Discussion in 'Health and Fitness' started by dragon619, Oct 26, 2012.
Which is better for martial arts training. Dumbbells or Barbells?
They are both good but dumbells work your stabiliser muscles alot more.
Neither, sandbag ...but seriously, it depends what exercise, I'd chose barbell for squats and deadlift, kettlebell for hip drive and dumbbells for some upper body strength
why not both? You'll get more weight on the bar with a barbell, and you'll work your stabilisers with dumbbells.
I see what you mean, but surely a sweeping generalisation?
For example, lunges or step ups with a barbell across the back vs. the same amount of weight in two dumbells (one in each hand). In this example you get more 'stablisation work' with the bar. Of course, we then argue that if you held the DBs overhead, you'd get more stabilisation work...
They're both tools with merits and demerits. The only reason I could see to choose one over the other is if you were kitting out a home gym and had limited cash to start the project with.
You can't use one tool for every job as effectively as having a variety of tools at your disposal.
I dunno, I've fixed most things with a big hammer. If I couldn't, a really big hammer meant I couldn't have fixed them with anything else anyway.
Well there's always Frodo's body lotion and Vaseline to go with your big hammer
I think if you had to pick one it would definitely be the barbell. The range of exercises is probably about as diverse as with dumbells, but there are some pretty crucial barbell exercises that become difficult to replicate with a barbell, while I believe the opposite isn't as true.
You can do Oly movements, PL movements, use the barbell as a lever rotating from one end, a pretty good range of unilateral movements and you can generally use higher weights.
I think it depends of what you have available and if you have a training partner.
I used to do a majority of my training alone, so never had a spotter, therefore dumbells were the order of the day. It never did me any harm.
I would have done my benches with a bar if a spotter had been available and combined them with DB flyes, I just often never had the chance.
I think Kuma has it right, you need variation in your training. Bars, DB's, cables and bodyweight.
If you have practiced some good methods of failure, I think a barbell bench is actually going to tend to be safer than DB bench, which is relatively prone to causing shoulder injuries. Also it can be harder to get into position with heavier DBs.
I don't think variation is neccasarily a good thing. It's nice to have the option, but you shouldn't just combine methods for the sake of it; just when the training calls for it. For instance currently I am using KBs, BB, and BW because they suit my needs currently. I am not going to just include other options just because I have access to them.
I don't agree. The danger of pressing a heavy barbell during a bench press when training alone should seem obvious.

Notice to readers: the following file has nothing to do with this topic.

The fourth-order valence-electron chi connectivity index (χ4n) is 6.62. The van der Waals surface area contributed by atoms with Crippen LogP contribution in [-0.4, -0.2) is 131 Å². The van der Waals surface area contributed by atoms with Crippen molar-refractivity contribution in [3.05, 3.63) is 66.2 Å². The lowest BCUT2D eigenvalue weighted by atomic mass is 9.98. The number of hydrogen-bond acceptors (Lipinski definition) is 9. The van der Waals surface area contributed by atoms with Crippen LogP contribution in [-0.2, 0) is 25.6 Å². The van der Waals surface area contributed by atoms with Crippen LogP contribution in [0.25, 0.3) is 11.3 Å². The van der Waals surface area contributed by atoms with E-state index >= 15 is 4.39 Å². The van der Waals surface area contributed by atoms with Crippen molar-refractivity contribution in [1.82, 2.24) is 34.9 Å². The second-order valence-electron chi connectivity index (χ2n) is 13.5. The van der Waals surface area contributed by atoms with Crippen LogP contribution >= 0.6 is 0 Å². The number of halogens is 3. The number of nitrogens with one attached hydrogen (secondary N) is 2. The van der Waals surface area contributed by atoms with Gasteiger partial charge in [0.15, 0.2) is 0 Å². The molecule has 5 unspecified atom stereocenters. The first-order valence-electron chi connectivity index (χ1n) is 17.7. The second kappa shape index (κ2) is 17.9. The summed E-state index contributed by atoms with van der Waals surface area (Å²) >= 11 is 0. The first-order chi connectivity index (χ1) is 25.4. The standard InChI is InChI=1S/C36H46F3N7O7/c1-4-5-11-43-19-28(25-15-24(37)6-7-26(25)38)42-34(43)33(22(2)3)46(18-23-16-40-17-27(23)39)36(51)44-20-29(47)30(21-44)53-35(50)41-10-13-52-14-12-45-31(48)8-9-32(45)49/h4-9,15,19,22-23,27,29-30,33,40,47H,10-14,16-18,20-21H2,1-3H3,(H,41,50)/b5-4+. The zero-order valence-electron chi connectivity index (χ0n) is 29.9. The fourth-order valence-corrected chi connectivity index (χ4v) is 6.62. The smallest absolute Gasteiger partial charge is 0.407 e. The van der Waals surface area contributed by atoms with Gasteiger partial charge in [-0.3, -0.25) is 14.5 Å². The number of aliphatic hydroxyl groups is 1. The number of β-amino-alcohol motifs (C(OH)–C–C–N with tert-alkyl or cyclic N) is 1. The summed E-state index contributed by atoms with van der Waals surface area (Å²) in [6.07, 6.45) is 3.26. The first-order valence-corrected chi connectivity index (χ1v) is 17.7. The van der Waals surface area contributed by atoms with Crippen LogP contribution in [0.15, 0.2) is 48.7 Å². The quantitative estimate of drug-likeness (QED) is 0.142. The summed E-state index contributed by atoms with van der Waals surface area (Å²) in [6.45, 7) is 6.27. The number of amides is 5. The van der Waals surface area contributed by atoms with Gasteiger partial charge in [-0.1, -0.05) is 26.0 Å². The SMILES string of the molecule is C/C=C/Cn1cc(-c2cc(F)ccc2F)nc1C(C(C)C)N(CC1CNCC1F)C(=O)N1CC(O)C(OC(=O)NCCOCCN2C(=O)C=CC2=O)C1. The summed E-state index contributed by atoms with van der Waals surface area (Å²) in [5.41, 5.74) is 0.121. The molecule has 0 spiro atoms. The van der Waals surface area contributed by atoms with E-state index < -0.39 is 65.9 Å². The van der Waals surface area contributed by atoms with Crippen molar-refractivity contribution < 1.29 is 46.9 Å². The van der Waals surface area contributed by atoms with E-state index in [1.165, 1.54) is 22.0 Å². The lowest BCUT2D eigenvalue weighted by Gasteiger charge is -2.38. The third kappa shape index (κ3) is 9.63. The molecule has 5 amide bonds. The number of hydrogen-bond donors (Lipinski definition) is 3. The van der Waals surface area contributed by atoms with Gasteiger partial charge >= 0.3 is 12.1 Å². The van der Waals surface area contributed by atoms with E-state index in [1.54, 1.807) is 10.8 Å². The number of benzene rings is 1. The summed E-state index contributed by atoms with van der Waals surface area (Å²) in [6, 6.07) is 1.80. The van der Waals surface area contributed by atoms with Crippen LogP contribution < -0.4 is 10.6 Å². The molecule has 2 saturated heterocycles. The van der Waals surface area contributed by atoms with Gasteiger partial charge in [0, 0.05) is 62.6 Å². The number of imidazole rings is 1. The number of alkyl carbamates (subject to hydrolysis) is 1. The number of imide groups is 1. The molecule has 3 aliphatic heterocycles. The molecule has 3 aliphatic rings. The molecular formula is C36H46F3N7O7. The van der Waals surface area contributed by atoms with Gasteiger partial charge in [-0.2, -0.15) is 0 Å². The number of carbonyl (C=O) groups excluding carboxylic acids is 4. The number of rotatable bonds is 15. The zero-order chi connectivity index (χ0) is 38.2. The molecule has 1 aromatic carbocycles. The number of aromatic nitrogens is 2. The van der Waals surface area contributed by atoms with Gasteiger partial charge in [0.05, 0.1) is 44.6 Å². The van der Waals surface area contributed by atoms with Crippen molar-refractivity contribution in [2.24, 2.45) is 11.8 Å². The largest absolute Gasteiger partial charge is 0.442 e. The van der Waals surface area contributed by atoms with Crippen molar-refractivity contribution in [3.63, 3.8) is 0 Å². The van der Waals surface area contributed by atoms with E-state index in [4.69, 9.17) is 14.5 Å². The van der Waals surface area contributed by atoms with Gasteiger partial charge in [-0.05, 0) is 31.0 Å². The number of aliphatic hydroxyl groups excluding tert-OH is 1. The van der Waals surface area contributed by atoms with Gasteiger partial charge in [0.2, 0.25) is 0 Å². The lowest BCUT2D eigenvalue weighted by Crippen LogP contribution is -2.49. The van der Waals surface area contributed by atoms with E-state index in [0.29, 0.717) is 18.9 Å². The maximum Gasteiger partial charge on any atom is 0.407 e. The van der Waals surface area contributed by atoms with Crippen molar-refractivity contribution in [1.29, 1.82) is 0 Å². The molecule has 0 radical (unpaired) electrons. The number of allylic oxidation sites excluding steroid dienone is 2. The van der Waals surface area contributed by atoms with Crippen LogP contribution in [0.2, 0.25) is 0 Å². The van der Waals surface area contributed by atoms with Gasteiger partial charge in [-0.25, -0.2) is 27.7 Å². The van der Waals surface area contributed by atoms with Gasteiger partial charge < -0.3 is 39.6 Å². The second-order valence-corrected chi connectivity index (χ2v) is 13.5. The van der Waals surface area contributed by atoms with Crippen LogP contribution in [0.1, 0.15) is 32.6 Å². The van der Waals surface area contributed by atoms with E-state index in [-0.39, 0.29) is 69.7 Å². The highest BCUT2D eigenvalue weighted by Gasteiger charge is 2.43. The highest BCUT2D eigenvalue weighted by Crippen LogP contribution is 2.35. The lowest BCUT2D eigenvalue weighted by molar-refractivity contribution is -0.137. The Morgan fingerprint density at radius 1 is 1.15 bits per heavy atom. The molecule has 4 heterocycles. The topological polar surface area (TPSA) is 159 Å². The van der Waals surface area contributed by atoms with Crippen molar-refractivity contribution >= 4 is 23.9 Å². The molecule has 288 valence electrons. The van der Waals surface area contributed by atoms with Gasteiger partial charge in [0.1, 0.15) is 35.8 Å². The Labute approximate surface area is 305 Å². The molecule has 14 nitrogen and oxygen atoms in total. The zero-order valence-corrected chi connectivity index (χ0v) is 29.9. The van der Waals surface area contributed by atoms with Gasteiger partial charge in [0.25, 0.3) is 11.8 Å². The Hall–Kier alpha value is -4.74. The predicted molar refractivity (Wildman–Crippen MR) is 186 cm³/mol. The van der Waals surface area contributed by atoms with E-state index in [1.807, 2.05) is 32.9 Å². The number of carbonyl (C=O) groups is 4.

I disagree on the DBs causing shoulder injuries. Do you have any studies backing this up?
You are reading something into my post that is not there.
Where did I mention adding exercises for the sake of it?
benching can be done safely alone if safety bars are available or can be jury-rigged (for example with saw-horses, or putting the bench inside a power cage). additionally, collars can be done away with to let the bar tilt and dump the plates if necessary.
that said, bench pressing sucks for martial arts (go team overhead press!)
Nope, pure anecdote. Anyway, that wouldn't something in a study so much as a statical review.
I know that I am more likely to bust my shoulder off going near or to max on heavy DBs, than to fail my failure procedure on heavy bench.
Edit: and my point with the bench was that good failure procedure mitigates a lot of the risk, just practice and prepare.
I was mainly just clarifying, not implying you were advocating just chucking in random exercises, but:
You don't need variation in your training to have the most effective training, depending on your goals and your current state in training. I don't if that list is just examples or if it is what you think is a good mix, but for me personally, a cable machine isn't very relevant to my training at the moment, and probably for a long time to come.
I like the roll of shame if I don't have a rack, personally.
I like push presses and the similar looking, but not so related jerk. Oh yiss.
Any yet you are happy to say, "don't do this, because it'll lead to this".
As someone who wants to offer advice you shoud realise that what works for you may not work for your client. Each case should be looked at on an individual basis.
It is wrong to tell a client not to use dumbells because you use bars.
This is what sets apart the instructor and coach.
I dunno 'bout that. The action of breaking someone's grip is quite similar to a single arm DB bench press.
When I started benching I had the same impression with Barbell Bench that it was more risky without a spotter but have learned to dump plates (personally I wouldn't clip anything, maybe a power clean) and heavy Dumbbell Bench puts a lot of pressure on the shoulder
Suicide bench press is more dangerous than regular grip. I have seen no studies to support this, so it is anecdotal from my point of view, yet I will still completely stick by this statement.
This is the same with the DB and BB, just to a lesser extent.
I had the same philosophy for years. Unfortunately I had to change my ways once I met the wife.
In good news, I haven't cleaned a window in almost 10 years.
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